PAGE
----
Joined: Mon Nov 22, 2004 3:00 pm Posts: 291 Location: Sacramento, CA
I wanted to tease everyone about the greatest leap forward in avalanche beacon technology. I was at the Outdoor Retailer tradeshow in Salt Lake City, Utah where Barryvox presented the new Pulse transceiver with a very strong response. There is so much innovation in this beacon that I can't cover it all, but I'll describe the best features.
First, the direction arrows work on a 360 degree axis and behaves much like a compass, not 180 degrees like the current crop of digital beacons... no more going the wrong direction on the fluxline.
Second, it's the only beacon that has 3 antennas, and is both analog and digital with the same custom programability like the current Barryvox. With 3 antennas and a simplified DSP it offers the highest precision distinguishing and isolating victims in multiple barrials and has a very simple and cleverly thought out display.
Third, if all in a party were using this device, it has the ability to registure vitals or perform a triage to indicate priority on recovery. It utilzes a motion sensor that can detect heartbeat, breathing, or small movement. In a senario of 2 barried victims with one registuring vitals and one not... it indicates with a given icon on the screen that there's a victim not registuring vitals (15% chance of survival) and may be potentially dead due to trama during the slide (i.e. raked through trees). The one that is registuring has an 85% chance of living which may give this victim priorty on recovery... cicumstancial (I stress may). It can also share search info with other Pulse beacons being used during a search to maximize search time using a W-Link. This shares recovery info with everyone in search mode.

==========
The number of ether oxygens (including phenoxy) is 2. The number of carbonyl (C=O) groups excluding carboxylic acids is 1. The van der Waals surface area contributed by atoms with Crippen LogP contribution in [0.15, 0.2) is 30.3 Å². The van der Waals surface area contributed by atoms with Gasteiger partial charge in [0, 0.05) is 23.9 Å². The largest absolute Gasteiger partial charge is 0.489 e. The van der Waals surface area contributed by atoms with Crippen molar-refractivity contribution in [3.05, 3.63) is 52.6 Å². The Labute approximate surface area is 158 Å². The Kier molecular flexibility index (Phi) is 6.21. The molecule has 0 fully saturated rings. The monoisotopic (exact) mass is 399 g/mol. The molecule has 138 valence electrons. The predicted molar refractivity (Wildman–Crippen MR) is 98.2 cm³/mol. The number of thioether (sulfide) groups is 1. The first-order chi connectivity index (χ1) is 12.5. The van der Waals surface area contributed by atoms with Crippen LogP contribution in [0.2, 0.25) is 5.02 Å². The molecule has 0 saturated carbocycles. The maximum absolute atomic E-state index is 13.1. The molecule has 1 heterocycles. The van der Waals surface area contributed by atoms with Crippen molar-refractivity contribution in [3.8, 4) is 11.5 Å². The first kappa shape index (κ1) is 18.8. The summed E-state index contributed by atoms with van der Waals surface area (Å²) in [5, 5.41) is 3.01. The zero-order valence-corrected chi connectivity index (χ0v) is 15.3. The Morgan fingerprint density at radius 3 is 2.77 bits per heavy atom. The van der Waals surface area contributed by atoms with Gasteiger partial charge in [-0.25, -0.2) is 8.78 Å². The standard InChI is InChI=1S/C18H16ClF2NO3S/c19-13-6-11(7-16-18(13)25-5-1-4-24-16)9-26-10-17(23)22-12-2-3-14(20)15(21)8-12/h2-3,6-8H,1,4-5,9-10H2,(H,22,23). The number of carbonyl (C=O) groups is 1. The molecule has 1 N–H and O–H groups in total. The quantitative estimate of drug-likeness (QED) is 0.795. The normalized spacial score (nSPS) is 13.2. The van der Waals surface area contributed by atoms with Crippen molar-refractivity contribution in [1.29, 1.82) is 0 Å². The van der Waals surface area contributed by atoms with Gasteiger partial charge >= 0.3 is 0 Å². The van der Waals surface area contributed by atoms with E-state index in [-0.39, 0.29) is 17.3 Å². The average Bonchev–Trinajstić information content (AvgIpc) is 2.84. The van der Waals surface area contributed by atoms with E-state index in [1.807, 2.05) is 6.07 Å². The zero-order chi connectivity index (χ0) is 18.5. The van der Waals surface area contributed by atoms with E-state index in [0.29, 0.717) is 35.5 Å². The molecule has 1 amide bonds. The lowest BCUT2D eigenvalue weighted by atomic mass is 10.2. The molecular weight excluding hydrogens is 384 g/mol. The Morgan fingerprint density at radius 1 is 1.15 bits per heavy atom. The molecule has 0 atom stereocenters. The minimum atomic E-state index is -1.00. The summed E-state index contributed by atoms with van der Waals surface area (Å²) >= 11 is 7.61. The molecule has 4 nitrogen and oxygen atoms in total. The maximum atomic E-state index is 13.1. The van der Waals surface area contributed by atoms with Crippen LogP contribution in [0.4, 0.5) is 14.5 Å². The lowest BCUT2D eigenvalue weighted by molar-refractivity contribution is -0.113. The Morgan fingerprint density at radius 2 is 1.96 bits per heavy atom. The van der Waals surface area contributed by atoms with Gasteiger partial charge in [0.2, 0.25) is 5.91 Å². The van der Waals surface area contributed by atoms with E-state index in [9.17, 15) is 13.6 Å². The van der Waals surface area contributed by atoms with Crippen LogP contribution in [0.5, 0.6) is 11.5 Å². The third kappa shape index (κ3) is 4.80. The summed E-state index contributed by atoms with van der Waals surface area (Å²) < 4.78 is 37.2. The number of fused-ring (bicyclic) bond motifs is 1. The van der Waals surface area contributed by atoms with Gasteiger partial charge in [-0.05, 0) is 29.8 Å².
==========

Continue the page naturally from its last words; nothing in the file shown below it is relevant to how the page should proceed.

These are just some of the awesome details. Please respond with any thoughts or questions that are not addressed here or are not clear with what was said. Cheers. P.S. with all this tech... if it fails in the field it defaults to an analog beacon - ala F1.
I think I may have some goofed spelling... sorry!